Minority groups including single parents, disabled people and the LGBT community continue to be let down by brands who are failing to create diverse and inclusive advertising, according to new research by Lloyds Banking Group, shown exclusively to Marketing Week.
Just 19% of people featured in advertising are from minority groups, and of that 19% only 0.06% of people portrayed are disabled or from the LGBT community and just 0.29% are single parents.
These figures are drastically out of kilter with the proportion these minority groups represent in the wider population. Disabled people represent 17.9% of the population, the LGBT community 1.7% and single parents 25%, according to Lloyds’ Reflecting Modern Britain Report.
The study of 2,200 people in England and Wales looks at the top 20 advertising spenders in 2015, which covers 40 brands and 1,340 TV and press adverts. Some 79% of respondents feel gay women are underrepresented in advertising, followed by bisexual people (56%), gay men (49%) and disabled people (44%).
When it comes to race, 35% of the sample feel the Asian community is being underrepresented. Just under a third (31%) note a lack of mixed race people in advertising, while 27% feel black people are not being adequately portrayed. These assertions are confirmed by an analysis of the campaigns, which finds black people appeared in 5.65% of the adverts, mixed race people in 3.86% and Asian people in just 2.71%.
“The advertising industry over recent years has made enormous strides in this space, but I think we can all look ourselves in the mirror and know we could do so much more,” says Lloyds Banking Group managing director of group brands and marketing, Catherine Kehoe.
“I’m not sure people make a conscious decision to exclude people from minority groups or portray them in a way that’s inauthentic or tokenistic. I genuinely think it’s hard to get it right and I think that concern about getting it wrong or cause offence to minority groups is probably at the forefront of people’s minds. You’ve got to couple that with unconscious bias, which we all know is prevalent and linked to challenges [around] the make up of the industry more broadly,” she adds.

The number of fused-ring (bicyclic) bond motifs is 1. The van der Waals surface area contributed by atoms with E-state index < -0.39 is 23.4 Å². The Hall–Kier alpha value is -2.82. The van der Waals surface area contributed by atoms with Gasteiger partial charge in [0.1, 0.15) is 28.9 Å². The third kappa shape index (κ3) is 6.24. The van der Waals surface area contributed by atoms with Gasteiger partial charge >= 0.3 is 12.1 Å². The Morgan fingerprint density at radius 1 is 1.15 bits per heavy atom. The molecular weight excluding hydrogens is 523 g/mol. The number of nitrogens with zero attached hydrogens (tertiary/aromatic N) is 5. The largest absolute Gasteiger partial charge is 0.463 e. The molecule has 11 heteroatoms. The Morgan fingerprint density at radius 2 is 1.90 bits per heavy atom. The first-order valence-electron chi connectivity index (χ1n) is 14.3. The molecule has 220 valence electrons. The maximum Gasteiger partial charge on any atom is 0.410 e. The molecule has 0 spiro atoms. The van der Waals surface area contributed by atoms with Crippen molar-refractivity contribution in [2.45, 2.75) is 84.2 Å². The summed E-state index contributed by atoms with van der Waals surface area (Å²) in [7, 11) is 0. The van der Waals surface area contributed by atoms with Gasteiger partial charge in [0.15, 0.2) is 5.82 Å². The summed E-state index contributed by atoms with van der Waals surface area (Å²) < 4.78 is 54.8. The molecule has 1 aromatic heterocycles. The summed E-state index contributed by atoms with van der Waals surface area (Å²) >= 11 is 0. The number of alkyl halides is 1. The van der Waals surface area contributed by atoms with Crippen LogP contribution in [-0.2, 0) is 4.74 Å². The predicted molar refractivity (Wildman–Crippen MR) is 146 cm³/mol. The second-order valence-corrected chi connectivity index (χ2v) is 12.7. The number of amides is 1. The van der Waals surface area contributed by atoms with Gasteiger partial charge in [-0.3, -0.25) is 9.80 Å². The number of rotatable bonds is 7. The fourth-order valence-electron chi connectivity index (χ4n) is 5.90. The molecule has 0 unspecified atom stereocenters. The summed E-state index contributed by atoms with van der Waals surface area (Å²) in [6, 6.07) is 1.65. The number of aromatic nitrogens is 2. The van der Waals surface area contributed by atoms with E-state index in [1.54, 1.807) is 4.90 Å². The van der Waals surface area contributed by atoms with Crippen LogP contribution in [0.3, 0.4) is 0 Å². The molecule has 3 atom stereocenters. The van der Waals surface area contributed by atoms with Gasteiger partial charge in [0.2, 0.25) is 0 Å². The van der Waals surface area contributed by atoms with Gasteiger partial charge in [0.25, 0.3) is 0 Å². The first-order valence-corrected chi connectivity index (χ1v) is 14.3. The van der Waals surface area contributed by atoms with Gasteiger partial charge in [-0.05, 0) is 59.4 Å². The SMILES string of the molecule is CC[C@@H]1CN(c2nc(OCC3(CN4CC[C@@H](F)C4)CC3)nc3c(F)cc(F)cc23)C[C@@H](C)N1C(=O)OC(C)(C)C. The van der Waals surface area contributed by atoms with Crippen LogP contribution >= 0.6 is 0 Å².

It is perhaps unsurprising then that less than half of those surveyed (47%) feel accurately portrayed by advertising themselves. Disability, for example, is often portrayed in advertising with a physical cue, whereas the majority of impairments are non-visible.
Creating an authentic, funny and thoroughly human portrayal of people with disabilities is the aim at Channel 4, which crowned 2016 its ‘year of disability’. According to CMO Dan Brooke, the broadcaster’s 2016 Paralympics campaign ‘We’re the Superhumans’ was its best campaign ever.
Aiming to recreate a response to the much admired 2012 ‘Meet the Superhumans’ campaign, Channel 4 decided to widen this iteration out to everyone with a disability, not just athletes, changing from a defiant to more celebratory tone.
“Response to the 2012 campaign was incredible and I hoped we would beat it, but we were not expecting this. The Paralympics and Olympics are such an unusual time when the whole world is watching.